Magic 2010: Firebomber Review (Part 1 of 2)
As we’ve seen in the previous Magic 2010 reviews, this was a set that changed a fundamental aspect of the game. The core set as it had existed for much of the game’s history had been remade, with new cards and functional reprints appearing for the first time. Mythic rarity and planeswalkers were introduced. Players were treated to a pre-release experience, heretofore reserved for new sets. Even the distribution of the set was touched, as new 6-card mini-boosters became available.
And in the largest change of its type since a decade earlier in Sixth Edition, the rules were given an overhaul as well.
A number of concepts that we take for granted in the game now came into being with Magic 2010. Some of these were flavourful, like renaiming the in-play zone the “battlefield,” and removal from the game as “exile.” Others were much more significant. Mana burn- damage taken each phase when you had unspent mana in your mana pool- was removed, and instead that extra mana would simply dissipate. This affected a range of cards, from forced-mana cards like Eladamri’s Vineyard to ones where the state of your lands matter like Citadel of Pain. Combat damage was removed from the stack, which meant an end to the shenanigans such as where a Mogg Fanatic could block a fellow 1/1 creature, be sacrificed to ping another, and wind up killing them both.
All in all, Magic 2010 was a watershed moment in Magic history, one that is perhaps overlooked when we see the familiar and repeated succession of core sets being released each year. Magic 2010 was more than just the “first new core set,” and it’s worthwhile to give the set its due. Success was by no means certain, but this was a calculated risk that paid off.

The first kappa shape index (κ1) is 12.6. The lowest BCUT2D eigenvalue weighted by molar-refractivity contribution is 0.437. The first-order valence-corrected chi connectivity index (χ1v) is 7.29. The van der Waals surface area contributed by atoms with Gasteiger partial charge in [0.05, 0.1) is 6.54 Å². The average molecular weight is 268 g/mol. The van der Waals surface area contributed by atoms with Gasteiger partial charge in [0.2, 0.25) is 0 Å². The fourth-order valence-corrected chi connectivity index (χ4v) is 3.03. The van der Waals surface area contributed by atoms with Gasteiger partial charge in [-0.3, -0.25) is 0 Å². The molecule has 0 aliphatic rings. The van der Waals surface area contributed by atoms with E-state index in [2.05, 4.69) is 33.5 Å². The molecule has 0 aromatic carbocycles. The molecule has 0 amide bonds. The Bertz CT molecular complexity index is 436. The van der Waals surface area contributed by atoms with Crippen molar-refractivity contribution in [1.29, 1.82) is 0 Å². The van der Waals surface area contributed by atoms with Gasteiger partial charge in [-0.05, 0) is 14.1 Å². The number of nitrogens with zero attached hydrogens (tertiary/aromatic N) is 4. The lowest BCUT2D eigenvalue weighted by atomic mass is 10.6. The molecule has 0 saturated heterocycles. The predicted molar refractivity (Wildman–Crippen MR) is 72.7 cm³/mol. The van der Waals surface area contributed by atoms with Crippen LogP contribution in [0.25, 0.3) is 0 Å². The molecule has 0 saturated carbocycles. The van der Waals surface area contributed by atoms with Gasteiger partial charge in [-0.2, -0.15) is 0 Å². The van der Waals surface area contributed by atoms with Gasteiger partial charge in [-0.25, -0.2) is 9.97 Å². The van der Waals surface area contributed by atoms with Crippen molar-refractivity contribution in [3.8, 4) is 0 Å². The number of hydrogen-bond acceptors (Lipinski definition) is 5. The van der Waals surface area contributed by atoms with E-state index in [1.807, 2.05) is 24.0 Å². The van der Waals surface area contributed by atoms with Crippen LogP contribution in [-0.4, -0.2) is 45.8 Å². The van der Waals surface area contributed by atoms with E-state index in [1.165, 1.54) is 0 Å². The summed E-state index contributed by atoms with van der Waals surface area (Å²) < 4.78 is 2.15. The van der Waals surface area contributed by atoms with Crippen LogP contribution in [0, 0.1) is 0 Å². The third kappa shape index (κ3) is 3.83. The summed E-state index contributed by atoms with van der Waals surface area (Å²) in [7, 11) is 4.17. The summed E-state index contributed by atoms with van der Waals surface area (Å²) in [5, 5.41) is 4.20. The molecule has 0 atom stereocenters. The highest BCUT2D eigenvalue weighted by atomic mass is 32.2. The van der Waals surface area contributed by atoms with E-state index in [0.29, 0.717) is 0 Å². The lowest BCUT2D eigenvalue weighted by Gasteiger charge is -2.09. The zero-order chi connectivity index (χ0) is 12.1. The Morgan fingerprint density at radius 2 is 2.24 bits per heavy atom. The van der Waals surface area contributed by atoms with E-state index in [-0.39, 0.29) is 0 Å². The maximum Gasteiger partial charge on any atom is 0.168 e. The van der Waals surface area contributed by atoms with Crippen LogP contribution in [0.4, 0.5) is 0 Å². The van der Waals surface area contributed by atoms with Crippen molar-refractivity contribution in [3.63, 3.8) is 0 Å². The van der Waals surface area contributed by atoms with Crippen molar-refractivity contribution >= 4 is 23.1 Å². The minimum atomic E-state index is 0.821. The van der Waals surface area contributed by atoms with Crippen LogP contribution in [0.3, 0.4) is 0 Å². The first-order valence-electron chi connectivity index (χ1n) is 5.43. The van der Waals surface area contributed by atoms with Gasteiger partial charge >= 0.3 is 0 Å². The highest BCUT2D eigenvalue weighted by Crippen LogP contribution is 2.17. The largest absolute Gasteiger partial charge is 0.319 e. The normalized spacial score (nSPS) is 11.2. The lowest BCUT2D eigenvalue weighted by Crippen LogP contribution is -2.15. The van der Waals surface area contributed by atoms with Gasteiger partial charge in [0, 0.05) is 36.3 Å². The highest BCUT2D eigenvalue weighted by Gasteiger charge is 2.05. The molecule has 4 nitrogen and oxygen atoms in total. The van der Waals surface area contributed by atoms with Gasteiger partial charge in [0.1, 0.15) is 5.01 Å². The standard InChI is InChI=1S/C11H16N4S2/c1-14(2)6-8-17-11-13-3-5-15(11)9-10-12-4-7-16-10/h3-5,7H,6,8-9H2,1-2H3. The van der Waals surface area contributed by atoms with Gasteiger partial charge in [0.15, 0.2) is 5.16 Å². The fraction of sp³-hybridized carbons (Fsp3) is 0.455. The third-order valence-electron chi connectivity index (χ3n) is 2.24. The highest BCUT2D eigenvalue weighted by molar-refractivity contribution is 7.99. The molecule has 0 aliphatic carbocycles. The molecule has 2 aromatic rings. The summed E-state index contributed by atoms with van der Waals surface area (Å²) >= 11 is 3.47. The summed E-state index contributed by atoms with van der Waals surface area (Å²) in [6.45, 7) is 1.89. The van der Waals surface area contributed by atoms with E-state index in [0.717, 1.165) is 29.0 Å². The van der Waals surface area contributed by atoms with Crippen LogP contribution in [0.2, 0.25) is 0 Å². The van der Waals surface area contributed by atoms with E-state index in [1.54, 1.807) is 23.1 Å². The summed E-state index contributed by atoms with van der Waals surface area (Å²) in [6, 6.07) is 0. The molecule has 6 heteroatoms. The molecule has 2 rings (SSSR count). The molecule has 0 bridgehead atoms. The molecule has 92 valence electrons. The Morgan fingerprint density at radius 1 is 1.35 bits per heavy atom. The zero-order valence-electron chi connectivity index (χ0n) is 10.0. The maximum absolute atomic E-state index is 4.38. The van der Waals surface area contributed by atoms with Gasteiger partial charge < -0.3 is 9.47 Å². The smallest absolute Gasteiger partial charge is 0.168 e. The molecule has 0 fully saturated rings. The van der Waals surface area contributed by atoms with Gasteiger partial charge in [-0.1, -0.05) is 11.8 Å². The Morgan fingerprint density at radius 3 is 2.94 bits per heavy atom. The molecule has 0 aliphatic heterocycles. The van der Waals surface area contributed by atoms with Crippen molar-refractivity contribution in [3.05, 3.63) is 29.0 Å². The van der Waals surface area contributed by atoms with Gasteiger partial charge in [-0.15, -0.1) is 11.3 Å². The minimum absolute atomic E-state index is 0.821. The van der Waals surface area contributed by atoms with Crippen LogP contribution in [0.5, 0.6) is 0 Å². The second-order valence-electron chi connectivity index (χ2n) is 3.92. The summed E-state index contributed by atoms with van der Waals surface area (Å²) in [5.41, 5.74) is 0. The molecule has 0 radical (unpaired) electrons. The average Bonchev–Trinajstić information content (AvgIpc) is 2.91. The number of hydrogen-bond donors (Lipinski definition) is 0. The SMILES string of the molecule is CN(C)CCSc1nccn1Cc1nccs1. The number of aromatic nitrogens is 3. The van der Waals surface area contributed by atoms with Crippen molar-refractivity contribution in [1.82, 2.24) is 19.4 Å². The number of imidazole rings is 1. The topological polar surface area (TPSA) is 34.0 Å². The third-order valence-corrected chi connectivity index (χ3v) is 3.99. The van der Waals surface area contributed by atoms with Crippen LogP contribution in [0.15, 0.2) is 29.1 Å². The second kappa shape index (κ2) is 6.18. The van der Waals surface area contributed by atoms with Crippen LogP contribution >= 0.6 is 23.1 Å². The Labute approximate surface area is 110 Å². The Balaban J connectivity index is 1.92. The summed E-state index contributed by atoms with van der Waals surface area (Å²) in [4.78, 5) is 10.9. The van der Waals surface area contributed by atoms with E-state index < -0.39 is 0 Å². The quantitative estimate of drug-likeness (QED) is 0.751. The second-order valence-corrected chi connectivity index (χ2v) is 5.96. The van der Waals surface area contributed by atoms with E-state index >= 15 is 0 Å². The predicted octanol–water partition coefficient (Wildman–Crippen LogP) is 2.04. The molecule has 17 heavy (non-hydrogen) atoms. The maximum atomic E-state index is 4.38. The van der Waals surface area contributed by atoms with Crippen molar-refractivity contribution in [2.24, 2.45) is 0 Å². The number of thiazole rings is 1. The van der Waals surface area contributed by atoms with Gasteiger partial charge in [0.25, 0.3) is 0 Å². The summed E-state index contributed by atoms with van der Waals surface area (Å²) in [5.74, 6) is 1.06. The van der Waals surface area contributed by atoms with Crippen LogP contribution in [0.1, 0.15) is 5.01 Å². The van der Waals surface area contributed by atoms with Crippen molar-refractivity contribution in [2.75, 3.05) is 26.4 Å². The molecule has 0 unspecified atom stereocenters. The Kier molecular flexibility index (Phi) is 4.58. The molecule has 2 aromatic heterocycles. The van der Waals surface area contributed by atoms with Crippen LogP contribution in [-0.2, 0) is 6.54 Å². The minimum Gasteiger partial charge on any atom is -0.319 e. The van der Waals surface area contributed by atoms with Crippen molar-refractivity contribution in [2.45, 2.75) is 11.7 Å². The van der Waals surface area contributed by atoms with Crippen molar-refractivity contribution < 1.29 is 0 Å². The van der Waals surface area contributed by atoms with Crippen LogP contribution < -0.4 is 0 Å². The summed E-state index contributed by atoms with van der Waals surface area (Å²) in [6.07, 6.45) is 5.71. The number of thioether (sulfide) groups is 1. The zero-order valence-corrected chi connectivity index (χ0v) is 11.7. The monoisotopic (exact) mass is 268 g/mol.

And on the subject of payoffs, we now turn to our final Magic 2010 deck, Firebomber.
Master of the Mountains
As with Presence of Mind, we find here an opening creature that seems almost like a throw-in, a single quick play for an otherwise slower deck. Just as with the Zephyr Sprite, the Raging Goblin’s quality drops each turn it isn’t played, until it simply becomes a very unwelcome draw later in a game. The Sprite is a touch more useful, but the Goblin’s haste saves it from being completely forgettable. For the deck’s lone two-drop, we find the preconstructed staple, Goblin Piker.
As we periodically highlight, the Piker is the perfect example of an “improve-me” card, the kind that new players are gently guided to replace. In this case, since Magic 2010 was in the same environment as Zendikar, the Goblin Shortcutter was the obvious upgrade path. In this deck, it’s a slightly underwhelming, fragile creature that stops being able to put up numbers once an opponent’s more-expendable 1/x arrives on-scene.
Next up are the three-drops, beginning with a Wall of Fire. The Wall is a curious choice, given the defensive nature of creatures with defender, but this is not an aggro-Red build so much as a hybrid of that and a counterburn one. This gives it more of a controlling strategy rather than a hell-bent-for-leather one, and in that context the Wall makes more sense. Then there’s the Fiery Hellhound, which is a 2/2 creature that comes equipped with Firebreathing. That’s a reasonable deal, and the Hellhound can do some serious damage if your opponent is slow to develop.
The control elements are enhanced by the repeatable damage cards, Goblin Artillery and Prodigal Pyromancer. The Pyromancer is the classic ‘pinger’ Wizard which hopped from Blue to Red in Planar Chaos. Planar Chaos was an interesting set, which featured many “alternate universe” cards that put iconic effects in other colours. Wrath of God, for instance, was retemplated Black for Damnation. That was a one-off, but in other cases this allowed Wizards to introduce a permanent shift. Although pingers like Prodigal Sorcerer and Mawcor had long been identified with Blue, Planar Chaos gave them the perfect opportunity to move to Red in the Pyromancer, and it’s been a staple ever since.
The Goblin Artillery is a reskin of Orcish Artillery, and don’t let the drawback fool you- this card is very strong. It completely eats most utility creatures, and can stem the incoming tide of damage by either picking off smaller creatures or helping your blockers ‘trade up’ with larger attackers. Get far enough ahead in life and it can even put your opponent on a ticking clock. It takes some experience to get used to the idea that your life total isn’t a precious commodity to be hoarded, but rather a resource to be spent like any other, and the Artillery is a great bridge card for that transition given how much it can do.